Making progress on domestic abuse

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domestic violence chart

Millennials are confident domestic abuse can be stopped for future generations if awareness and educations continue to rise, a national survey from Mary Kay Inc. showed.

Awareness is rising, but more still must be done to end abuse, the survey said.

Mary Kay on Friday released the results of its sixth annual Truth About Abuse survey that shows  Americans' awareness of domestic violence is rising as is a belief that increased education on healthy relationships can make a difference.

"This year's Truth About Abuse survey showcases meaningful progress and highlights real opportunities to combat violence against women. Today, one in two male millennials believe domestic abuse can be eliminated in America. That is a powerful and very hopeful statistic," said Crayton Webb, vice president of Corporate Communications and Corporate Social Responsibility for Mary Kay Inc.

"With increased awareness and earlier education, we can help prevent abuse and ultimately end domestic violence by teaching kids about healthy relationships from an early age," Webb said.

Highlights from the survey include:

"It is heartening to see that Americans are becoming more aware and invested in the issue of domestic violence," said Brian Pinero, chief programs officer at the National Domestic Violence Hotline and loveisrespect. "However, many are still struggling to recognize the signs of abuse and more education is needed to ensure that adults and teens are building healthy relationships."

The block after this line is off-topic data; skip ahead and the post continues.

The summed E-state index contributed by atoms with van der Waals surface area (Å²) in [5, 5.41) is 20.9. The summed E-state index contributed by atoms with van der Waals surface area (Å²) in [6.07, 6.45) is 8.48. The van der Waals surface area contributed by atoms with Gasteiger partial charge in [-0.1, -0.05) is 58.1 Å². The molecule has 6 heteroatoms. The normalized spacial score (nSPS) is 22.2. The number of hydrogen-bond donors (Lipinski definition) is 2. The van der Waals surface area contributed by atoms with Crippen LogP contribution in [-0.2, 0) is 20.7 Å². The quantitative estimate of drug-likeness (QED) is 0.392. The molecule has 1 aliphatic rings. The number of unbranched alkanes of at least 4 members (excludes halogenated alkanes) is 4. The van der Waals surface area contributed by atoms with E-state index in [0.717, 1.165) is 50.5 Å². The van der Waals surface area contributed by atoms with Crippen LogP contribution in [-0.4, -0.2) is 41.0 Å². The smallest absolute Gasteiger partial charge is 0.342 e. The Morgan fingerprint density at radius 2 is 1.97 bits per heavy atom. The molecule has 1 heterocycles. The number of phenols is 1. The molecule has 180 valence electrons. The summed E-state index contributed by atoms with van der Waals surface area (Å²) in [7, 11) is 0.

In partnership with loveisrespect, the 2015 Mary Kay Truth About Abuse Survey aims to explore how Americans' understanding of domestic violence is changing, and gauge attitudes with respect to this evolving issue. One thousand men and women nationwide participated in the online survey Sept. 3-11, 2015, sharing their insights and stories on the issue of domestic violence.

The 2015 survey is part of Mary Kay's "Don't Look Away" campaign, which works to educate the public on recognizing the signs of an abusive relationship, how to take action and to raise awareness for support services.

To date, Mary Kay Inc. and The Mary Kay FoundationSM have given $50 million to domestic violence prevention and awareness programs in an effort to end the cycle of abuse. Mary Kay is also the lead sponsor of the nation's first-ever text-based helpline operated by loveisrespect.

By simply texting 'loveis' to 22522, teens and young adults are safely and discretely connected to trained peer advocates who provide support, safety tips and referrals for their own relationships or a friend's.

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